I’m curious about your self-identification as an introvert. That is quite common with writers, but I’ve always assumed most actors were extroverts. Of course, there’s gaining an energy charge from interacting with others (a definition of an extrovert) and performing for others, which is not interaction and which an introvert can do. You say that figuring things out helped you, but could it also be that when acting there was that natural distance from the audience, the fourth wall, that made it easier to overcome your introversion?

    • Kate Arms-Roberts


      A surprising percentage of actors are introverts. And, the techniques of modern theatre that derive from Stanislavski’s work on internal motivations and sense memory appeal to introverts far more than extraverts. And the subtlety of film work can be easier for someone whose focus is internal rather than external.

      Only when introversion is conflated with shyness does it appear to be something that needs to be overcome in order to act. Even introverts like recognition for their work, and there is nothing more immediate than a responsive live audience.

      What I have noticed is that beginning actors who I would guess are extraverts tend to display themselves in every role they play, whereas introverts are more likely to be character actors, finding the unique depths of each role.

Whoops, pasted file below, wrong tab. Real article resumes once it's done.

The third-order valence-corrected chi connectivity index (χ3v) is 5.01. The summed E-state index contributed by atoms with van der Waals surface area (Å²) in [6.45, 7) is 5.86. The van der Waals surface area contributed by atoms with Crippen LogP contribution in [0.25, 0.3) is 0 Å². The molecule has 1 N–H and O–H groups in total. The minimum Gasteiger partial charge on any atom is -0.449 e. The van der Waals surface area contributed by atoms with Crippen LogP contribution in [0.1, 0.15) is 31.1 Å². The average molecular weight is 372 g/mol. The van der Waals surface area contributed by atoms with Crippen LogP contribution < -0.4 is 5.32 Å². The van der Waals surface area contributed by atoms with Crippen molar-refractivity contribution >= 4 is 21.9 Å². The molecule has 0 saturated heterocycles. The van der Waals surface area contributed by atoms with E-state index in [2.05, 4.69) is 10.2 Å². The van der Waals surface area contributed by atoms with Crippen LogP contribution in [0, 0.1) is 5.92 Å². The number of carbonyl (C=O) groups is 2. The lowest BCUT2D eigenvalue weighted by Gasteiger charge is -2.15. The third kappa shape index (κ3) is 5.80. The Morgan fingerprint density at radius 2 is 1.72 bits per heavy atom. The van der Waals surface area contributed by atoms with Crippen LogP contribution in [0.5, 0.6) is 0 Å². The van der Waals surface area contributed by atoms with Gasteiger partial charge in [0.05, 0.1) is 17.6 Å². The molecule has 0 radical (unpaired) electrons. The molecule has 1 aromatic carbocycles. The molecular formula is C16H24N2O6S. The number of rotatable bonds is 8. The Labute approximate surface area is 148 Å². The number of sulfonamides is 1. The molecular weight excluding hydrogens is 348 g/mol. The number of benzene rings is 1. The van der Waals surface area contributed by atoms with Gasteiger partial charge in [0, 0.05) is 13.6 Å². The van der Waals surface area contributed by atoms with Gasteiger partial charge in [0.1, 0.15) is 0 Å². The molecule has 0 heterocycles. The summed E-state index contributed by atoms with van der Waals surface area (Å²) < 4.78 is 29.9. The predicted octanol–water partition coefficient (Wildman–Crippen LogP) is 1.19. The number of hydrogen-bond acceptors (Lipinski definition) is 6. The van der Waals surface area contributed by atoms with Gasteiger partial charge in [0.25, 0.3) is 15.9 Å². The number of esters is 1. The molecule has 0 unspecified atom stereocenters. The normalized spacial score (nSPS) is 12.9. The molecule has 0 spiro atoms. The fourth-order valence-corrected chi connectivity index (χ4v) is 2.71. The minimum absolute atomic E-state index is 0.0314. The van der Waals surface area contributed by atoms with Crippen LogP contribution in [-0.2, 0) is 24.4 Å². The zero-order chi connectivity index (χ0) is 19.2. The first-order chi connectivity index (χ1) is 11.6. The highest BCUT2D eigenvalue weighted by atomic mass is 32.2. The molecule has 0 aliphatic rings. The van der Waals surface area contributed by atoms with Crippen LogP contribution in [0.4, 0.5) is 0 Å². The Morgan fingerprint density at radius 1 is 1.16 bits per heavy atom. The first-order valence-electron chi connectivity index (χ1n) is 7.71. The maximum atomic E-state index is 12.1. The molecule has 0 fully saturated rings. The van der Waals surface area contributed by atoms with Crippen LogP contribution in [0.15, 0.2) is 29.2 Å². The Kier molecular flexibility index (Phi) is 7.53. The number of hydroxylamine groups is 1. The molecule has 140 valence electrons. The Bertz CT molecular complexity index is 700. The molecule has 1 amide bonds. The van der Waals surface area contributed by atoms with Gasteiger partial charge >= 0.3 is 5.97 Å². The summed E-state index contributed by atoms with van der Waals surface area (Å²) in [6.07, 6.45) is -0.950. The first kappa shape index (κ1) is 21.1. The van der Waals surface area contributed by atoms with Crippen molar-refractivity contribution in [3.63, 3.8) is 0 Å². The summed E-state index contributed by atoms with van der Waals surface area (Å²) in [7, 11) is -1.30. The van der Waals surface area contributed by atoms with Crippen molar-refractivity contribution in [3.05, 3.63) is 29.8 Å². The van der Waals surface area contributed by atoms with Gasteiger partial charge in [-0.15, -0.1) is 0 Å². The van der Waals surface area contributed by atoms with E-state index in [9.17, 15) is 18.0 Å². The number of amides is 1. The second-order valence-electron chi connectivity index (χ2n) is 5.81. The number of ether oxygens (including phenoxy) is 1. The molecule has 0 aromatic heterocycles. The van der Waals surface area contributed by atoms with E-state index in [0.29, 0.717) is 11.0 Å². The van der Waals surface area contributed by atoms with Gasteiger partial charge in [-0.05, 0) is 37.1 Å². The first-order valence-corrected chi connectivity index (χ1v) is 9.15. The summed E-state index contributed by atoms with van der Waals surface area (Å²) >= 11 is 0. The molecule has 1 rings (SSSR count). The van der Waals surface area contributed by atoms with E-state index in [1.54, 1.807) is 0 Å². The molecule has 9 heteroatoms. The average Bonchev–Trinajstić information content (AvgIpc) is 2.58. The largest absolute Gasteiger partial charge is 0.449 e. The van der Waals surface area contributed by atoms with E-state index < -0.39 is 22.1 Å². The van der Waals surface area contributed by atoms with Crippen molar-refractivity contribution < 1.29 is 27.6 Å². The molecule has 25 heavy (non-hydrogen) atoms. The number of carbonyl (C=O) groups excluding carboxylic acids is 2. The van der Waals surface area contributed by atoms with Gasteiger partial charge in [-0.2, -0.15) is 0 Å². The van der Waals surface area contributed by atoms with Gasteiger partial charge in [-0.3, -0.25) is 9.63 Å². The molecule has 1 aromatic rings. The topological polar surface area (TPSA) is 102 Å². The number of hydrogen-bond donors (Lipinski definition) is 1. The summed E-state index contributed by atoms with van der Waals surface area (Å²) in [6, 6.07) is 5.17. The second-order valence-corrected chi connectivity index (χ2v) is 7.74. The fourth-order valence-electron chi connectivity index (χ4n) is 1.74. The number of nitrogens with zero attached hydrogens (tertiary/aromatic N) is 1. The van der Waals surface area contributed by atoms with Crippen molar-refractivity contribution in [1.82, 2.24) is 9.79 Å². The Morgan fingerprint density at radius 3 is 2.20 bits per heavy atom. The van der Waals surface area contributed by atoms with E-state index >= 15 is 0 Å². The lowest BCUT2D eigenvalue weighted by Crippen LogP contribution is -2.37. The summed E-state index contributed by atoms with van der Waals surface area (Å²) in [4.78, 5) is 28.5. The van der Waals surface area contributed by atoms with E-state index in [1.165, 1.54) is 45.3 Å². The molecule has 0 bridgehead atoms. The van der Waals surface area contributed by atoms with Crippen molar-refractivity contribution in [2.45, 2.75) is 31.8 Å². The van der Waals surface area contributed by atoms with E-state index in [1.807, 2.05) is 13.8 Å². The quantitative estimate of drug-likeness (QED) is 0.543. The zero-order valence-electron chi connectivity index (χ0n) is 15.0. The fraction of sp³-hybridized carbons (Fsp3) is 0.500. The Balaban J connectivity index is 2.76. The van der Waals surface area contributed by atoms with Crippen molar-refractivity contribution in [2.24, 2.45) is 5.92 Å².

There is more to be said on this. This just taps the surface. Maybe I’ll go deeper in a post soon.

      Thanks for asking the questions.


  2. I appreciate the information you provided about introverts and acting. I loved drama club in high school and was able to participate in drama productions in my last 2 years. It was something I would have loved to pursue after school, but due to the religion in which I was brought up and the belief system I had at the time, I didn’t. (and frankly, I was lucky I was even allowed to participate in it while in school) I still feel it enriched this introvert’s life in many ways. Later, I was able to live vicariously through my kids’ lives while they fully participated in drama productions in high school and even now occasionally perform in local independent films (right now, just the kind of stuff that goes to YouTube and Vimeo, Not so much the film festival stuff….yet) and community theatre productions.

    I’m commenting using my FB account because that is where the photos of my son as Seymour in “Little Shop of Horrors” and my daughter as Florence Unger in the female version of “The Odd Couple” are located –since I seem to have fallen into a braggy mood now…

    • Kate Arms-Roberts

      I love the photos of your kids.
      I am always saddened by the many ways that art gets pushed out of people’s lives, but at least you got a few years. One of the nice things about community theatre is that it is almost never too late to get involved in some way. Something to think about, perhaps.